Back in July we read about a scheme that SolarCity has put together whereby they would lease (rather than sell) rooftop solar power panel installations to consumers and pocket government green energy subsidy dollars themselves. (A legal plan, but one which keeps the subsidy money from going to the consumers it was intended to benefit.) So, without those subsidies coming in, were the homeowners really saving any money by adding these “green technology” features to their property while they tried to save the planet? Turns out that’s not so easy to calculate, even for industry analysts, and the consumers probably have no way of knowing.
In Arizona a few Democrats (!) have asked the new Consumer Financial Protection Bureau to look things over and see if this is actually a good deal or not.
With the vast majority of rooftop systems now being leased, rather than sold — most of them through a single company, SolarCity of California — it seems reasonable to ask whether those leases really do pencil out.
Or at least it did to three Democratic members of the Arizona congressional delegation, who asked the new Consumer Financial Protection Bureau in Washington to have a look at rooftop solar leases. In a letter, Reps. Ann Kirkpatrick, Kyrsten Sinema and Ron Barber, as well as Rep. Gene Green of Texas, raised concerns about details that struck them as similar to what we saw during the subprime mortgage crisis:
“Customers are quoted savings each month on their utility bills. However, who calculates those estimations and are they accurate?”
The reaction from the industry might fall under the category of those who doth protest too much.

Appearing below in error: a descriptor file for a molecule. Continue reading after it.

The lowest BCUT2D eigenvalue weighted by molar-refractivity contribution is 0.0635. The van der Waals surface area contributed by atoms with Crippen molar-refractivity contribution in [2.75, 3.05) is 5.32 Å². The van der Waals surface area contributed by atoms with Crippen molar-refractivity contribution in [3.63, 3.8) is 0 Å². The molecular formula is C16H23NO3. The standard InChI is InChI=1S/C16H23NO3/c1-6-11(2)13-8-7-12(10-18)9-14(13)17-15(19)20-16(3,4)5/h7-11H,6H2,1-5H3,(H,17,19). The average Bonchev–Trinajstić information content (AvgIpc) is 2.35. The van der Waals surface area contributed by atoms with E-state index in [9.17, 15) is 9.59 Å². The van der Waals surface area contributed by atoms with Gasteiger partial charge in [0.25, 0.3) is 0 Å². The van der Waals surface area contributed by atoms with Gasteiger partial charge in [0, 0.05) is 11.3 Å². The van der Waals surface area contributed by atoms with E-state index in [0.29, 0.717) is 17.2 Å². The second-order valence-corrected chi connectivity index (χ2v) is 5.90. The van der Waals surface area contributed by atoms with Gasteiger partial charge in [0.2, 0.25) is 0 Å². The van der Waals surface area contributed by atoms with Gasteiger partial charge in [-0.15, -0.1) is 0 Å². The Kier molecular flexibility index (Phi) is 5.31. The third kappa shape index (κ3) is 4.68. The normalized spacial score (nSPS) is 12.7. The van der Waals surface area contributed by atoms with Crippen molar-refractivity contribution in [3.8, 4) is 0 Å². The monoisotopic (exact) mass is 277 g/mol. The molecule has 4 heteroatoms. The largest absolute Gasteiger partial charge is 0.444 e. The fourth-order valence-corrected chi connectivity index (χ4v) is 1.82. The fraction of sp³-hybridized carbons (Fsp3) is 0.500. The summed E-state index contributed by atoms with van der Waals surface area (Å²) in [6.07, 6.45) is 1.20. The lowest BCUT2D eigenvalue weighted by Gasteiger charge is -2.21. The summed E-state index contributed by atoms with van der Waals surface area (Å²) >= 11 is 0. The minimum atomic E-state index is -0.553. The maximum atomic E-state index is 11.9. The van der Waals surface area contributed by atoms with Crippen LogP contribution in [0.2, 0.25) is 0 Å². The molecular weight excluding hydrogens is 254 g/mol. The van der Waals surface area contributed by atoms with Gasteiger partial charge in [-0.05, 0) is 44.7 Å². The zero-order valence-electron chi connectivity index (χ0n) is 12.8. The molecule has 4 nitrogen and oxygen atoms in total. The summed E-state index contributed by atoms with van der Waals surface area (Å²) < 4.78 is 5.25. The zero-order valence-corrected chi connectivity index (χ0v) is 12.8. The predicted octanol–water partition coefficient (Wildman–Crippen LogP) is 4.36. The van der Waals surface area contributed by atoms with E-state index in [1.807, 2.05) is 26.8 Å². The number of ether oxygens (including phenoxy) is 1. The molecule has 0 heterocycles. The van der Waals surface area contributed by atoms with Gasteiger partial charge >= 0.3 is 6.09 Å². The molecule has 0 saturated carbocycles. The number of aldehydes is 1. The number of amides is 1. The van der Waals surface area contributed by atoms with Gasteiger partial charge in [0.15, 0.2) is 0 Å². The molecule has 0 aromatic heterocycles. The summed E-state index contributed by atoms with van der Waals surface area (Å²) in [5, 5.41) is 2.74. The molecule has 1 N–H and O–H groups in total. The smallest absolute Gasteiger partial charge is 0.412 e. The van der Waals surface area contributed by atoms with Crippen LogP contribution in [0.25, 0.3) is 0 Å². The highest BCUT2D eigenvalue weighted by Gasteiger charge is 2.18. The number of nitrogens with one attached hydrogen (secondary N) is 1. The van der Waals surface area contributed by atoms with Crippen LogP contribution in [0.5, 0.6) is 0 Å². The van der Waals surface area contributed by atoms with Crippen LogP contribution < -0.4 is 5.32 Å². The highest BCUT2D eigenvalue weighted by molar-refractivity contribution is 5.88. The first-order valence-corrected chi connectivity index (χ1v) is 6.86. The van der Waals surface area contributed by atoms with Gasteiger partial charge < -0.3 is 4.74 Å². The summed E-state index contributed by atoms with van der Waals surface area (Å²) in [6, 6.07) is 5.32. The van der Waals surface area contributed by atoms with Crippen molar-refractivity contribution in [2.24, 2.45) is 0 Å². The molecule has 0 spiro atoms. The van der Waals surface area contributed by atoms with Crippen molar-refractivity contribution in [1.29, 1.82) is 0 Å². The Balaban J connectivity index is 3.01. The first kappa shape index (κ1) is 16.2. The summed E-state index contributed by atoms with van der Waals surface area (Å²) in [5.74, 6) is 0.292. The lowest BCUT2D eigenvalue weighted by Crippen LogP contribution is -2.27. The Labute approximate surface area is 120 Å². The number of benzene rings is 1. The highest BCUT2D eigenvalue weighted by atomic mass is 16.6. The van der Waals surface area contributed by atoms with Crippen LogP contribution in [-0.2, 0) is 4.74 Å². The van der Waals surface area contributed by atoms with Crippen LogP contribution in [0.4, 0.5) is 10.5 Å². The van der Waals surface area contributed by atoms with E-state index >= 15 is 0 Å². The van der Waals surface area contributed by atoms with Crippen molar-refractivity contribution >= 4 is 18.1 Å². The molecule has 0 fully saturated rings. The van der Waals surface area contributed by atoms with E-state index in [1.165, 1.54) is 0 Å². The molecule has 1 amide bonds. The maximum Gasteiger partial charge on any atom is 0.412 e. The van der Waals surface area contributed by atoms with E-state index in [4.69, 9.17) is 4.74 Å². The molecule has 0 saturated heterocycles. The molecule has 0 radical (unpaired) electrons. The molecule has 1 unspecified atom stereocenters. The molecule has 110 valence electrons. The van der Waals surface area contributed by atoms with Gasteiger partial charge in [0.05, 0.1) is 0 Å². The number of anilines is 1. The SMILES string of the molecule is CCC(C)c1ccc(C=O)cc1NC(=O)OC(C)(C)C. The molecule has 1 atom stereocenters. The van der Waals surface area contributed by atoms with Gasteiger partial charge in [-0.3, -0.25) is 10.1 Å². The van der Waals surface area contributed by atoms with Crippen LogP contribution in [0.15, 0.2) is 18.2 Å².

“Liberal lawmakers smear rooftop solar forgetting that Arizonans want to ‘go green’ AND ‘save green,’ ” screamed the hyperbolic headline of a press release from an industry advocacy group.
Well, we can all relate to that tired old story. Those liberal Democrat lawmakers are always trying to squash green energy initiatives and thwart the people who are trying to save the planet.
Just to be clear here, I’m not issuing any sort of indictment on rooftop solar energy installations in general. As I’ve said time after time, I actually do endorse an All Of The Above energy policy, unlike some in the White House who simply claim to. If you live in an area with enough sunlight and want to mix some solar into your energy plan, by all means, go for it. The same goes with wind, micro-hydro and the few people who live where geothermal can be exploited. But if you’re going to go into the business of selling solar installations to people based on the claim that they’re going to be saving money, let’s make sure you can actually back up that claim when the bill comes due.